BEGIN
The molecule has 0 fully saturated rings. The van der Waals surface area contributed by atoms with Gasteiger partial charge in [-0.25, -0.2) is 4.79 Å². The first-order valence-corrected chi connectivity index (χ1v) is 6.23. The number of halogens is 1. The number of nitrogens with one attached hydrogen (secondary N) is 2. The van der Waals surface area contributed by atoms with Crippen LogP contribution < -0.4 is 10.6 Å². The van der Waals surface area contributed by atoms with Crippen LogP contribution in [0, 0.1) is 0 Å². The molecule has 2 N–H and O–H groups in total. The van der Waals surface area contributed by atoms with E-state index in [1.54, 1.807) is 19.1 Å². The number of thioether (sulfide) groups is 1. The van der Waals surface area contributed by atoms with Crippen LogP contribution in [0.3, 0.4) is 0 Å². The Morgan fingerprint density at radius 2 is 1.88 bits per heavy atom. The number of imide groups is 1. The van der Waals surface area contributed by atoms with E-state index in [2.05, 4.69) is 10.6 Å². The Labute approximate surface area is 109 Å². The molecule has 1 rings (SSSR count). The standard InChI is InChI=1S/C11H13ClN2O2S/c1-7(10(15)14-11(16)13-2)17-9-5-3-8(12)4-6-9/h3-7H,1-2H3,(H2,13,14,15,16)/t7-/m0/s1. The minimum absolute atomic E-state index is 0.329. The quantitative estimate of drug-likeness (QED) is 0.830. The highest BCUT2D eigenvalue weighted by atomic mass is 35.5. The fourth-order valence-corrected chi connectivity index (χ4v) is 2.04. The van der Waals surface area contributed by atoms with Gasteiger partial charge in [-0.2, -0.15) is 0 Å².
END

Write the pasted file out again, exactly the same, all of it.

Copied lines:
The molecule has 0 fully saturated rings. The van der Waals surface area contributed by atoms with Gasteiger partial charge in [-0.25, -0.2) is 4.79 Å². The first-order valence-corrected chi connectivity index (χ1v) is 6.23. The number of halogens is 1. The number of nitrogens with one attached hydrogen (secondary N) is 2. The van der Waals surface area contributed by atoms with Crippen LogP contribution < -0.4 is 10.6 Å². The van der Waals surface area contributed by atoms with Crippen LogP contribution in [0, 0.1) is 0 Å². The molecule has 2 N–H and O–H groups in total. The van der Waals surface area contributed by atoms with E-state index in [1.54, 1.807) is 19.1 Å². The number of thioether (sulfide) groups is 1. The van der Waals surface area contributed by atoms with Crippen LogP contribution in [0.3, 0.4) is 0 Å². The Morgan fingerprint density at radius 2 is 1.88 bits per heavy atom. The number of imide groups is 1. The van der Waals surface area contributed by atoms with E-state index in [2.05, 4.69) is 10.6 Å². The Labute approximate surface area is 109 Å². The molecule has 1 rings (SSSR count). The standard InChI is InChI=1S/C11H13ClN2O2S/c1-7(10(15)14-11(16)13-2)17-9-5-3-8(12)4-6-9/h3-7H,1-2H3,(H2,13,14,15,16)/t7-/m0/s1. The minimum absolute atomic E-state index is 0.329. The quantitative estimate of drug-likeness (QED) is 0.830. The highest BCUT2D eigenvalue weighted by atomic mass is 35.5. The fourth-order valence-corrected chi connectivity index (χ4v) is 2.04. The van der Waals surface area contributed by atoms with Gasteiger partial charge in [-0.2, -0.15) is 0 Å².